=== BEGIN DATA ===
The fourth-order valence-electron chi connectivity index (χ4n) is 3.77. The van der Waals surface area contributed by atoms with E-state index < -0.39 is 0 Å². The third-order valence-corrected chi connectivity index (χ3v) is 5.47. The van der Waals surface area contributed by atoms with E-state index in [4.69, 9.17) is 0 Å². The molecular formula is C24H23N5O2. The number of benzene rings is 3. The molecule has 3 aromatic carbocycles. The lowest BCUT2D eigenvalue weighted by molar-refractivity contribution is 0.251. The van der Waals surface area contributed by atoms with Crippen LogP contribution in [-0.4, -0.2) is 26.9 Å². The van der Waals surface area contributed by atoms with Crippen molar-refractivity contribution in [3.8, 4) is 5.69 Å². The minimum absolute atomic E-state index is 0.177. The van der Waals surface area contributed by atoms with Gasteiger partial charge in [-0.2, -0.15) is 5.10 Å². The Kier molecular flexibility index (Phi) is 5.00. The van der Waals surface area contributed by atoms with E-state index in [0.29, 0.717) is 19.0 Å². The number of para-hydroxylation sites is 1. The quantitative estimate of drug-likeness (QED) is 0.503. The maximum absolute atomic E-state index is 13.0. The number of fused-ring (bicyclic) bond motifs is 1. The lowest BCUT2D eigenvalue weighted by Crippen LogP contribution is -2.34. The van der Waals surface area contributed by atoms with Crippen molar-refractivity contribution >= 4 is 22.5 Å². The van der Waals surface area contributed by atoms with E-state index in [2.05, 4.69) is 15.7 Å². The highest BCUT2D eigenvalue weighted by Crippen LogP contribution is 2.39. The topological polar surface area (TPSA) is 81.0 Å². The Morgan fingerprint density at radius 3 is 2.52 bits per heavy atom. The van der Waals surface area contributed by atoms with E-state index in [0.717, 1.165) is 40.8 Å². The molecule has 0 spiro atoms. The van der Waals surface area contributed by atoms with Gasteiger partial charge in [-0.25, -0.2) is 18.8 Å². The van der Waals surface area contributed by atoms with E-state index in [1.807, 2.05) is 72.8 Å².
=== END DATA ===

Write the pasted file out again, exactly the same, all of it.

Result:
The fourth-order valence-electron chi connectivity index (χ4n) is 3.77. The van der Waals surface area contributed by atoms with E-state index < -0.39 is 0 Å². The third-order valence-corrected chi connectivity index (χ3v) is 5.47. The van der Waals surface area contributed by atoms with E-state index in [4.69, 9.17) is 0 Å². The molecular formula is C24H23N5O2. The number of benzene rings is 3. The molecule has 3 aromatic carbocycles. The lowest BCUT2D eigenvalue weighted by molar-refractivity contribution is 0.251. The van der Waals surface area contributed by atoms with Crippen LogP contribution in [-0.4, -0.2) is 26.9 Å². The van der Waals surface area contributed by atoms with Crippen molar-refractivity contribution in [3.8, 4) is 5.69 Å². The minimum absolute atomic E-state index is 0.177. The van der Waals surface area contributed by atoms with Gasteiger partial charge in [-0.2, -0.15) is 5.10 Å². The Kier molecular flexibility index (Phi) is 5.00. The van der Waals surface area contributed by atoms with E-state index in [0.29, 0.717) is 19.0 Å². The number of para-hydroxylation sites is 1. The quantitative estimate of drug-likeness (QED) is 0.503. The maximum absolute atomic E-state index is 13.0. The number of fused-ring (bicyclic) bond motifs is 1. The lowest BCUT2D eigenvalue weighted by Crippen LogP contribution is -2.34. The van der Waals surface area contributed by atoms with Crippen molar-refractivity contribution >= 4 is 22.5 Å². The van der Waals surface area contributed by atoms with E-state index in [2.05, 4.69) is 15.7 Å². The highest BCUT2D eigenvalue weighted by Crippen LogP contribution is 2.39. The topological polar surface area (TPSA) is 81.0 Å². The Morgan fingerprint density at radius 3 is 2.52 bits per heavy atom. The van der Waals surface area contributed by atoms with E-state index in [0.717, 1.165) is 40.8 Å². The molecule has 0 spiro atoms. The van der Waals surface area contributed by atoms with Gasteiger partial charge in [-0.25, -0.2) is 18.8 Å². The van der Waals surface area contributed by atoms with E-state index in [1.807, 2.05) is 72.8 Å².